Right now, the only news story you’ll see about Twitter is speculation who will acquire the $16B company. (Latest rumor: it’s Disney or Microsoft.) Twitter hasn’t seen the user growth investors expected and, as a public company, its fortunes are at the mercy of those expectations. (Even though those expectations aren’t always reasonable or relevant.)
Regardless, the company hasn’t stopped evolving its product. Lost in the buy-out chatter was an announcement that, I think, is quite significant: The introduction of specialized “customer service accounts”. This is the second time this year that Twitter has shown it recognizes its unique advantages in this area. It is willing to adapt to the needs of customers and companies who use it as a support channel and that could prove more valuable in the long-run, than all of its current schemes to goose ad revenue.
Twitter Adapts to Customer Service, Part 1
In February, Twitter fixed one of the major problems with customer service interactions: The awkwardness of switching from a public to a private conversation. The fact that all conversations default to public is actually the main reason Twitter became such an important channel for support. (Because, if companies didn’t reply, they faced public shaming.) But once a conversation began, it often needed to move to private to protect sensitive information.
Before, the February fix, that required the user to “follow” the company. That was awkward because it was not aligned with the general purpose behind “following”. (I don’t want to add all future messages from this company to my timeline – especially not its support messages – just to have this one-off interaction with them.) So Twitter fixed this:
Twitter Adapts to Customer Service, Part 2
Then a few weeks ago, Twitter introduced a feature that solves another long standing problem. Large companies often have multiple Twitter accounts and it isn’t clear, without checking out the timeline, which is the right one for offering customer service. For example, T-Mobile operates @TMobile and @TMobileAtWork but customer service queries should go to @TMobileHelp. Now Twitter is allowing companies to label the right account with a “Provides Support” icon. (Your humble blogger suggested this last year.) Delta, T-Mobile and United have already activated the feature on their accounts @delta, @united and @TMobileHelp.
The Battle to be the B2C Support Channel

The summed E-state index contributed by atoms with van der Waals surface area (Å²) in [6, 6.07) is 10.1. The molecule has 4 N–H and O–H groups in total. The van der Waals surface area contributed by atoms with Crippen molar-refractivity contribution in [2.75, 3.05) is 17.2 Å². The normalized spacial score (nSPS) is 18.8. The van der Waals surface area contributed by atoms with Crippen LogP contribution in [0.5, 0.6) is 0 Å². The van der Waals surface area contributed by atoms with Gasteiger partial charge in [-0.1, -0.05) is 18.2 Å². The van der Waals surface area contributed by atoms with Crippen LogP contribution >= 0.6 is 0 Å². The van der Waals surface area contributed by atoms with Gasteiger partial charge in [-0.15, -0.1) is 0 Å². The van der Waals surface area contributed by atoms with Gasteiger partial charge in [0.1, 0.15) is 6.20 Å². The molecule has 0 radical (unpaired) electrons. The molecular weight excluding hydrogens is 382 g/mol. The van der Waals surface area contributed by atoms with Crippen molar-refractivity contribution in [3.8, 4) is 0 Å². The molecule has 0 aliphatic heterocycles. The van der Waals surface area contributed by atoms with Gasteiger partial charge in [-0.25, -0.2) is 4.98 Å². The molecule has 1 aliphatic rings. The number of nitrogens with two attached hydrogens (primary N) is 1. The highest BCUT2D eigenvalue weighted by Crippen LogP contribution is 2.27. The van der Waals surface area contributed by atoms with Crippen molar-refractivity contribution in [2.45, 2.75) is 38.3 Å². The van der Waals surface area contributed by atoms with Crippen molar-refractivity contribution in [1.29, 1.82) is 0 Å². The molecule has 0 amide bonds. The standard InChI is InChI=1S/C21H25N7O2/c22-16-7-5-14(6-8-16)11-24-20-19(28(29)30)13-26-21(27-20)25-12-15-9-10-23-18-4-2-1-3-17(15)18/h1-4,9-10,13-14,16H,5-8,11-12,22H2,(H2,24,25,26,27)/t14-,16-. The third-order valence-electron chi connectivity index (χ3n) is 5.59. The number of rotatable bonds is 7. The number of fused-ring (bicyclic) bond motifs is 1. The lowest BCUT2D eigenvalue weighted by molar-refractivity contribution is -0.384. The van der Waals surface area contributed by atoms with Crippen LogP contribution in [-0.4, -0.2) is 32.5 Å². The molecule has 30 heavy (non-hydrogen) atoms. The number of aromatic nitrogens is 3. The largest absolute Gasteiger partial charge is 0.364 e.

What’s at stake here is quite valuable: Which messaging platform will become the de facto channel for text-based customer support? Whoever wins that prize also wins a valuable position in the e-commerce landscape; A position that can be used to gain advantage with brand selection and even payment method. (Twitter experiment with a “Buy Now” button last year. I expect it to resurface again.)
Facebook made its big move in this direction last spring, with the opening of Messenger for Business, followed by unveiling a bot platform. They’ve seen some early success.
But the fight is far from over. Rogers Cable, was an early adopter of Messenger, but now, is spreading its bet by offering Twitter support too.
The big question is, can any platform (Facebook, Twitter Snapchat, Kik, Line, etc) “win” the B2C crown? The fact that WeChat has seemingly “won” China, and achieved near dominance for online customer service, adds fuel to this fire. (My take on that: Will the WeChat Model Work in the West?)
If one platform doesn’t take the lead, will companies have to do what Rogers is doing and be active on multiple platforms? We don’t seem to be settling on a clear winner, so I think the answer is yes. Furthermore, I think the longer the game is a toss-up, the better it is for Twitter. It plays directly into their strength: Discoverability.
Twitter’s Strength is Discoverability
Imagine a consumer called Bob. He wants to communicate with a company, but doesn’t know on what channels that company is active. Bob knows some companies respond to SMS, some on Messenger, some have chat features on the website and some are on Twitter. But Bob has limited patience for exploring all these options. If the first few don’t work, he’ll give up and just dial the phone number.
Twitter, with its public timeline, has a unique advantage. Bob doesn’t have to send a message and then wait to see if there is a reply. On Twitter, a company’s responsiveness (or lack of same) is readily apparent. This “de-risks” Bob’s search for the right channel. One of Twitter’s weaknesses – it’s public nature – turns out to be a key strength.
Everyone is looking for the “WeChat of the West” (e.g. Re/Code, Wall Street Journal, TechCrunch or GigaOm) implying a “winner take all” scenario. But I suspect WeChat’s rise to dominance was a result of unique circumstances in China, and unlikely to repeat again.
The scenario more likely to play out here is fierce competition among messaging platforms. While that battle rages on, my bet is that Twitter continues to cement its role as de facto customer service channel, even if it lags in functionality. This will be a huge asset in the long run. Their current management team gets this. Let’s hope the new owners, whoever they are, do too!